The weather on Jupiter

Infrared imaging reveals another fresh perspective on the solar system’s biggest planet.

A composite infrared image of Jupiter in wavelengths between 1.69 and 2.275 microns.
A composite infrared image of Jupiter in wavelengths between 1.69 and 2.275 microns.
Gemini Observatory / AURA / NSF / JPL-Caltech / NASA

A composite color infrared image of Jupiter reveals haze particles over a range of altitudes, as seen in reflected sunlight. The image was taken using the Gemini North telescope in Hawaii using the Near-InfraRed Imager (NIRI) on May 18, 2017.

The colour filters cover wavelengths between 1.69 to 2.275 microns. The Great Red Spot (GRS) appears as the brightest (white) region at these wavelengths, which are primarily sensitive to high-altitude clouds and hazes near and above the top of Jupiter’s convective region – revealing that the GRS is one of the highest-altitude features in Jupiter’s atmosphere. The features that appear yellow/orange at Jupiter’s poles arise from the reflection of sunlight from high-altitude hazes that are the products of auroral-related chemistry in the planet’s upper stratosphere.

Narrow spiral streaks that appear to lead into it or out of it from surrounding regions probably represent atmospheric features being stretched by the intense winds within the GRS, such as the hook-like structure on its western edge (left side). Some are being swept off its eastern edge (right side) and into an extensive wave-like flow pattern; and there is even a trace of flow from its north.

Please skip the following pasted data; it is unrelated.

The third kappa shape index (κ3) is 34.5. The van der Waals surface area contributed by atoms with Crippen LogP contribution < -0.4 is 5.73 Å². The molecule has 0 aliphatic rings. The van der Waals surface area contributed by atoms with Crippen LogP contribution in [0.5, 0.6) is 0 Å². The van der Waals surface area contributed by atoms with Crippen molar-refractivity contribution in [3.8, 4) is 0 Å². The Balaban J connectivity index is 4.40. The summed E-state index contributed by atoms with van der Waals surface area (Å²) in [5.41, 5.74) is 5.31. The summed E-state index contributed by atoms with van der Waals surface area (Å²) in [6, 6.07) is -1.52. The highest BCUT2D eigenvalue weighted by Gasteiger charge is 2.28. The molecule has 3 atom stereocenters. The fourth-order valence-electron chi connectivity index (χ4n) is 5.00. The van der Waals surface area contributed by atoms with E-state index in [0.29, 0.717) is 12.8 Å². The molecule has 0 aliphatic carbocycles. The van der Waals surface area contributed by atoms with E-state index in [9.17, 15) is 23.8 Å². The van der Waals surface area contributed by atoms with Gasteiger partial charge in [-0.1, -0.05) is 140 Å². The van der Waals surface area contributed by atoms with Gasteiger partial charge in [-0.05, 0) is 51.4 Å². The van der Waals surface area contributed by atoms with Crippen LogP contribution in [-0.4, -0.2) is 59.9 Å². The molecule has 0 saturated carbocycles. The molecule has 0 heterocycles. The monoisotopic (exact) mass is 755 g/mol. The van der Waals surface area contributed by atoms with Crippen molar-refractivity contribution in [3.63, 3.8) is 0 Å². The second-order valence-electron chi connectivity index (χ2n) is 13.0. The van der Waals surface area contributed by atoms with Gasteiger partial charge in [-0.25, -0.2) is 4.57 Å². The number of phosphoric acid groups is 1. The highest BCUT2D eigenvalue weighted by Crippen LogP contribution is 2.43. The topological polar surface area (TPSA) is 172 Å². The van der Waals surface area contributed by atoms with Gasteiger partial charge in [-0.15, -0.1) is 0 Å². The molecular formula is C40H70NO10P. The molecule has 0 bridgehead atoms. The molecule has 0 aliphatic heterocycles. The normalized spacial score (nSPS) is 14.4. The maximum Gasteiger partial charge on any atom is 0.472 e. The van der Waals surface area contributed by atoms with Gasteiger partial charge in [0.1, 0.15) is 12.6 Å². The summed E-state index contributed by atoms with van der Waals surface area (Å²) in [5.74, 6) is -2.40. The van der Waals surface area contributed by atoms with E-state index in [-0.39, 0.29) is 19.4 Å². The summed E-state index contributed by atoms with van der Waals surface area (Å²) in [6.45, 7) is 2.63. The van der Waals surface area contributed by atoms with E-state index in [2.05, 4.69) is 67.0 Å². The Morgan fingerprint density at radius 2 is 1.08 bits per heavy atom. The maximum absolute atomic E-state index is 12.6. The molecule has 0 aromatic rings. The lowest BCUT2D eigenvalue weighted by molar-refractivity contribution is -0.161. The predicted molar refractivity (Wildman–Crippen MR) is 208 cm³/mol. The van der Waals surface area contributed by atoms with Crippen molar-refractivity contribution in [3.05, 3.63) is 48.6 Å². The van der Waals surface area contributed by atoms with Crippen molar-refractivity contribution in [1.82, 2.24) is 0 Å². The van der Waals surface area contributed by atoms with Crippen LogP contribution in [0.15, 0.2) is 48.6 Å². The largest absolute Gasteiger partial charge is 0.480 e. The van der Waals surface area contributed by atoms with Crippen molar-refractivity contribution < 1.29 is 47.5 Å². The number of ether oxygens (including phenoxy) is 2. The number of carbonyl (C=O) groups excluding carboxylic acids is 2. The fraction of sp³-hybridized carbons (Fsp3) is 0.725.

Other features near the GRS include the dark block and dark oval to the south and the north of the eastern flow pattern, respectively, indicating a lower density of cloud and haze particles in those locations. Both are long-lived cyclonic circulations, rotating clockwise - in the opposite direction as the counterclockwise rotation of the GRS.

A prominent wave pattern is evident north of the equator, along with two bright ovals; these are anticyclones that appeared in January. Both the wave pattern and the ovals may be associated with an impressive upsurge in stormy activity that has been observed in these latitudes this year. Another bright anticyclonic oval is seen further north.

High hazes are evident over both polar regions with much spatial structure that has never been seen quite so clearly in ground-based images, with substantial variability in their spatial structure.

The central wavelengths and colors assigned to the filters are: 1.69 microns (blue), 2.045 microns (cyan), 2.169 microns (green), 2.124 microns (yellow), and 2.275 microns (red).

Read more at the Gemini Observatory.

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